Breaking news: There are crazy people on the Internet

Conservative bloggers are in an uproar over items posted to Barack Obama's Web site, even though it's clear the material had nothing to do with the official campaign.


Alex Koppelman
June 9, 2008 8:01PM (UTC)

A warning to all future Democratic presidential candidates: If you choose to run part of your Web site in a model similar to, say, DailyKos, and allow the general public posting privileges, some crazy people who clearly have nothing to do with your campaign will take advantage of the policy. And then bloggers on the right, though they're well aware of how these things work, will pretend that these crazy people are actually representative of your campaign.

That's what's happening now in the right-wing blogosphere, ever since someone discovered one anti-Semitic posting on Barack Obama's Web site. That sent conservative bloggers combing through the site looking for (and finding, it should be noted) similar material -- Little Green Footballs' Charles Johnson, for instance, has been frantically posting about this.

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It's clear that the Obama campaign had nothing to do with any of this, and once it was alerted there was a problem, moderators hurriedly tried to clean up the site. (On the right, this is apparently evidence of guilt, not evidence that the Obama camp wants nothing to do with any of these people.)

But that's not an excuse, some bloggers say. Johnson, for instance -- though he has one big glass house when it comes to his own commenters -- wrote, "There's something deeply wrong with a presidential candidate who attracts so many of these hateful psychotics. Read the comments; you just won't believe what is allowed to be posted at Barack Obama's web site ... It is absolutely no excuse to say that 'anyone can post a blog there.' Barack Obama isn't running a Blogspot blog, he's running for president of the United States, and his official web site is full of hatred and antisemitism." Powerline's John Hinderaker wrote, "this is part of Obama's official web site, not an independent operation organized somewhere else." (Of course, it is an independent operation organized somewhere else; it just so happens that such groups are allowed to post to the site.) And conservatives are worried, in advance, that the liberal media will just cover all this up. At Newsbusters, Noel Sheppard wrote:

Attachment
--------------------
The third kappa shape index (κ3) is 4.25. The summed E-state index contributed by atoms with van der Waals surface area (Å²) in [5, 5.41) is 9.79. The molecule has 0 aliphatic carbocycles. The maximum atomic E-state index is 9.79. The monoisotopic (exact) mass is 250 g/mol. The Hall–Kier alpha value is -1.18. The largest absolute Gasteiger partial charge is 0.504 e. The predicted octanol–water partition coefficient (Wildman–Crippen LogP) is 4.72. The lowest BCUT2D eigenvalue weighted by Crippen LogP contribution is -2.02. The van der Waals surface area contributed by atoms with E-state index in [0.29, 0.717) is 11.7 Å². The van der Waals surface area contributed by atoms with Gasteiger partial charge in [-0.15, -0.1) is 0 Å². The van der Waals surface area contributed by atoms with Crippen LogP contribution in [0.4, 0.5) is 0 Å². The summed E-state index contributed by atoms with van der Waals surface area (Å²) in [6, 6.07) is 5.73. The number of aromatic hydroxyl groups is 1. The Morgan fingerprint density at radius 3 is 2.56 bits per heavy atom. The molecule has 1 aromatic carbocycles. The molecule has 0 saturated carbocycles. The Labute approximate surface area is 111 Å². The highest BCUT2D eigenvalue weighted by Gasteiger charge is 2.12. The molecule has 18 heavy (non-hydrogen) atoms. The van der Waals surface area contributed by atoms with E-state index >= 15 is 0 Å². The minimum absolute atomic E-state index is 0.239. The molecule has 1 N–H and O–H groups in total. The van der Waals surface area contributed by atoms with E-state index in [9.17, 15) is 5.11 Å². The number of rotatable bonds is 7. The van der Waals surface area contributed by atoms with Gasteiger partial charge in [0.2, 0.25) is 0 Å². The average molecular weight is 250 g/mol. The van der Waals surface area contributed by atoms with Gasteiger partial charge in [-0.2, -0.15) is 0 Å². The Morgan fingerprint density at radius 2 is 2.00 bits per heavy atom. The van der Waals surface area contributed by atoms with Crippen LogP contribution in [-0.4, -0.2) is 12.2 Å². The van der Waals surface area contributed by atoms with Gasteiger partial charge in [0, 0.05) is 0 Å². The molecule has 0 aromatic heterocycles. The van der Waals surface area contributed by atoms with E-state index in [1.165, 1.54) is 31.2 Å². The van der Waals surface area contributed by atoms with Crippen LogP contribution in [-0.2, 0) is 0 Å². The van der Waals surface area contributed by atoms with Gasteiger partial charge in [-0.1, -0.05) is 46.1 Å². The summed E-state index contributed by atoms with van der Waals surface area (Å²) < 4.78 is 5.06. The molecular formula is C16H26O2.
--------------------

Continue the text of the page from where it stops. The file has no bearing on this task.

If the official John McCain for President website featured an anti-Semitic article about the Jewish lobby, would media report it?

Probably so much so that the Republican presidential nominee would be forced to issue an explanation and an apology ...

However, one has to wonder whether the Obama-loving media will pay any attention to this whatsoever, of if this will be another "gaffe" that will be totally ignored for the junior senator from Illinois' benefit.

Unfortunately for Sheppard's thesis -- and not at all surprising to anyone who knows how the Internet works -- some bloggers on the left have already noted that John McCain's Web site contains similarly objectionable material. And others suggest that the post that set off the firestorm was actually copied verbatim from a hate site on the right and was written by a supporter of Ron Paul's who's actually very much opposed to Obama.

Fortunately, some bloggers on the right have managed to keep a cool head. Patrick Ruffini wrote, "The Obama campaign is right and Charles [Johnson], Hot Air, Malkin, and the rest of the conservative blogosphere are wrong ... I hope the media doesn't bite on this. I hope this story blows over. Because we don't need to discredit the My.BarackObama.com model. We need something just like it."


Alex Koppelman

Alex Koppelman is a staff writer for Salon.

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